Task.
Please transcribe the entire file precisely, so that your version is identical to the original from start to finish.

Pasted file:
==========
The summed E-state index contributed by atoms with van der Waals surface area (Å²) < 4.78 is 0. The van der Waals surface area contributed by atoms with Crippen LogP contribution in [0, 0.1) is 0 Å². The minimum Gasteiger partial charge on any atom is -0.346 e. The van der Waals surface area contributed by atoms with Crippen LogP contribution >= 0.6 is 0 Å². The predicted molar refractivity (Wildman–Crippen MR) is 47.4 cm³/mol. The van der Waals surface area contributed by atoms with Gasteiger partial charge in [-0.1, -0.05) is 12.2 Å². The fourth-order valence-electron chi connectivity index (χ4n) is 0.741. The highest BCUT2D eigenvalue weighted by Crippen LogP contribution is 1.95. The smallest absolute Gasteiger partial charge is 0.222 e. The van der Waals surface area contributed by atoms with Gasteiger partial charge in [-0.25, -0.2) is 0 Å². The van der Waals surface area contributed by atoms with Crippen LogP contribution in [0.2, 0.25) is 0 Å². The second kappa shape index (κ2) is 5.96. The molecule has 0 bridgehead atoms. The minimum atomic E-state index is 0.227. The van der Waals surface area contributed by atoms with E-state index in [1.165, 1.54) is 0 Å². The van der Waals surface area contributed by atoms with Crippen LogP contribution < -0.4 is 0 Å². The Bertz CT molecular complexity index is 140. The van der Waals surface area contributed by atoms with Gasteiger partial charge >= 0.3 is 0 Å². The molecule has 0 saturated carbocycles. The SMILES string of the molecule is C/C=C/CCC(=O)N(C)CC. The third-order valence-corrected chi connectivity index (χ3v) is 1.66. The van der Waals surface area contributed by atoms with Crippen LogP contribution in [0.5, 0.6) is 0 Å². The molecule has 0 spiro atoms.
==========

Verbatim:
The summed E-state index contributed by atoms with van der Waals surface area (Å²) < 4.78 is 0. The van der Waals surface area contributed by atoms with Crippen LogP contribution in [0, 0.1) is 0 Å². The minimum Gasteiger partial charge on any atom is -0.346 e. The van der Waals surface area contributed by atoms with Crippen LogP contribution >= 0.6 is 0 Å². The predicted molar refractivity (Wildman–Crippen MR) is 47.4 cm³/mol. The van der Waals surface area contributed by atoms with Gasteiger partial charge in [-0.1, -0.05) is 12.2 Å². The fourth-order valence-electron chi connectivity index (χ4n) is 0.741. The highest BCUT2D eigenvalue weighted by Crippen LogP contribution is 1.95. The smallest absolute Gasteiger partial charge is 0.222 e. The van der Waals surface area contributed by atoms with Gasteiger partial charge in [-0.25, -0.2) is 0 Å². The van der Waals surface area contributed by atoms with Crippen LogP contribution in [0.2, 0.25) is 0 Å². The second kappa shape index (κ2) is 5.96. The molecule has 0 bridgehead atoms. The minimum atomic E-state index is 0.227. The van der Waals surface area contributed by atoms with E-state index in [1.165, 1.54) is 0 Å². The van der Waals surface area contributed by atoms with Crippen LogP contribution < -0.4 is 0 Å². The Bertz CT molecular complexity index is 140. The van der Waals surface area contributed by atoms with Gasteiger partial charge >= 0.3 is 0 Å². The molecule has 0 saturated carbocycles. The SMILES string of the molecule is C/C=C/CCC(=O)N(C)CC. The third-order valence-corrected chi connectivity index (χ3v) is 1.66. The van der Waals surface area contributed by atoms with Crippen LogP contribution in [0.5, 0.6) is 0 Å². The molecule has 0 spiro atoms.